Adam: They’re referred to as Boot Sectors…or somesuch. The important thing is that they have around forty thousand terabytes of data in their soles. And poor Jensen might not even have a soul at all! Can a machine-man have a soul, Graham? That’s one of the questions the game probably won’t answer.
Cyberpunk is odd. I love it and I have experienced all of the canonical works – Inspector Gadget, Pinocchio, Gulliver’s Travels – but, as that list of texts suggests, it can all be a bit nineties. That’s the period it tends to remind me of at any rate, most likely because that’s when I first started reading sci-fi and then the Matrix happened and there’s a link between Keanu’s coat and cybereverything that I’ve never been able to shake.
I agree that the earlier setting of Human Revolution is more interesting. Partly it’s that I, rather disconcertingly, prefer the invasiveness of the augmentations – the sacrifice that comes along with any benefits is so much more jarring when it’s written on the body so clearly. And there’s plenty of space for all kinds of interesting ideas relating to body horror, prejudice, homo superior.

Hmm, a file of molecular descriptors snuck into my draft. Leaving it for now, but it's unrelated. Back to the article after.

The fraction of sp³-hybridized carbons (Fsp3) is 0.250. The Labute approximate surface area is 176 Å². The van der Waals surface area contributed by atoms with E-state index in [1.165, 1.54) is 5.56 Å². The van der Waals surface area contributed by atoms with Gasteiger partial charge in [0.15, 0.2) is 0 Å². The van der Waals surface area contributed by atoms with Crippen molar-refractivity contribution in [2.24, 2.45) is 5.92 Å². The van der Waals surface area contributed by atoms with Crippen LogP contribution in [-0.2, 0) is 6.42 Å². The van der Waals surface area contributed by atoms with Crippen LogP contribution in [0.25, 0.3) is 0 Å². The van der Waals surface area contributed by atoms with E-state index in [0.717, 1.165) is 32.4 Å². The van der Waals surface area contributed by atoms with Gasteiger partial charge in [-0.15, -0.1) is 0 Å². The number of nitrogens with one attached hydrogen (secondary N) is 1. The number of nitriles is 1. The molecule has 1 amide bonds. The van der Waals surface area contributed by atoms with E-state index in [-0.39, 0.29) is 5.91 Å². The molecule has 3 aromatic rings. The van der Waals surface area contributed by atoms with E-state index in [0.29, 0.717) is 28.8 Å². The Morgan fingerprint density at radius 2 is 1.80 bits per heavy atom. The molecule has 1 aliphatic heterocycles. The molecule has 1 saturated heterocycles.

Did you enjoy the actual plot in Human Revolution? I loved the setting but I can’t honestly say I remember the story in any great detail – although the same is true of the original game. I tend to switch off a bit when organisations start punching one another.
Graham: I did enjoy the plot, and I can link that handily to the second reason I’m excited about Mankind Divided…
Human Revolution’s core creative team is also back.
Graham: It’s commonplace for action games and RPGs to litter their world with snippets of fiction, but it’s less commonplace for me to bother reading any of it. Human Revolution is one of the few that made me care and in the three times I’ve played it, I’ve jacked myself with social augs, picked through every conversation, hacked every computer and read every email. That’s partly good design – I know that conversations and emails will have a mechanical benefit, offering me either bonus items or non-lethal methods of progression – but it’s partly good writing as well.